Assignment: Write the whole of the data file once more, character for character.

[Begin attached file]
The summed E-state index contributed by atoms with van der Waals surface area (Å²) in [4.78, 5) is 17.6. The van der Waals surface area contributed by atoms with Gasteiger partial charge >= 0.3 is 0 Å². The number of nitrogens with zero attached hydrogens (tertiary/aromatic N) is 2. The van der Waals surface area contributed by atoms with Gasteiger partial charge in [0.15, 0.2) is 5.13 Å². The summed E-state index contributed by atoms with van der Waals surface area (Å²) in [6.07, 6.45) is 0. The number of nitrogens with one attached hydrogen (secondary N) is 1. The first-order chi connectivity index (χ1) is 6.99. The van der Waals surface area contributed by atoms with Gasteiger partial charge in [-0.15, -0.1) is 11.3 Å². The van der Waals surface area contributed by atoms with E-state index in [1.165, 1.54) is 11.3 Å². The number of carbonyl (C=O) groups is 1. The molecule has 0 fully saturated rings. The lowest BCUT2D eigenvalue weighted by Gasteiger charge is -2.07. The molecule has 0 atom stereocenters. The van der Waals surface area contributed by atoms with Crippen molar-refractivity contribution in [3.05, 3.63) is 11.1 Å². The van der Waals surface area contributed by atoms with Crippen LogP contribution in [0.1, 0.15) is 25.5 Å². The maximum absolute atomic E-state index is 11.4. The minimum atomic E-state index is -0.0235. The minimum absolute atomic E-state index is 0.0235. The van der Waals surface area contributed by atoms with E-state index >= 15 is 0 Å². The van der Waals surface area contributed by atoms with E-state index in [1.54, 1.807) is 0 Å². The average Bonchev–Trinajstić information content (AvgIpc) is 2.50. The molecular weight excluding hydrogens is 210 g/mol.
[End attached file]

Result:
The summed E-state index contributed by atoms with van der Waals surface area (Å²) in [4.78, 5) is 17.6. The van der Waals surface area contributed by atoms with Gasteiger partial charge >= 0.3 is 0 Å². The number of nitrogens with zero attached hydrogens (tertiary/aromatic N) is 2. The van der Waals surface area contributed by atoms with Gasteiger partial charge in [0.15, 0.2) is 5.13 Å². The summed E-state index contributed by atoms with van der Waals surface area (Å²) in [6.07, 6.45) is 0. The number of nitrogens with one attached hydrogen (secondary N) is 1. The first-order chi connectivity index (χ1) is 6.99. The van der Waals surface area contributed by atoms with Gasteiger partial charge in [-0.15, -0.1) is 11.3 Å². The van der Waals surface area contributed by atoms with E-state index in [1.165, 1.54) is 11.3 Å². The number of carbonyl (C=O) groups is 1. The molecule has 0 fully saturated rings. The lowest BCUT2D eigenvalue weighted by Gasteiger charge is -2.07. The molecule has 0 atom stereocenters. The van der Waals surface area contributed by atoms with Crippen molar-refractivity contribution in [3.05, 3.63) is 11.1 Å². The van der Waals surface area contributed by atoms with Crippen LogP contribution in [0.1, 0.15) is 25.5 Å². The maximum absolute atomic E-state index is 11.4. The minimum atomic E-state index is -0.0235. The minimum absolute atomic E-state index is 0.0235. The van der Waals surface area contributed by atoms with E-state index >= 15 is 0 Å². The van der Waals surface area contributed by atoms with E-state index in [1.54, 1.807) is 0 Å². The average Bonchev–Trinajstić information content (AvgIpc) is 2.50. The molecular weight excluding hydrogens is 210 g/mol.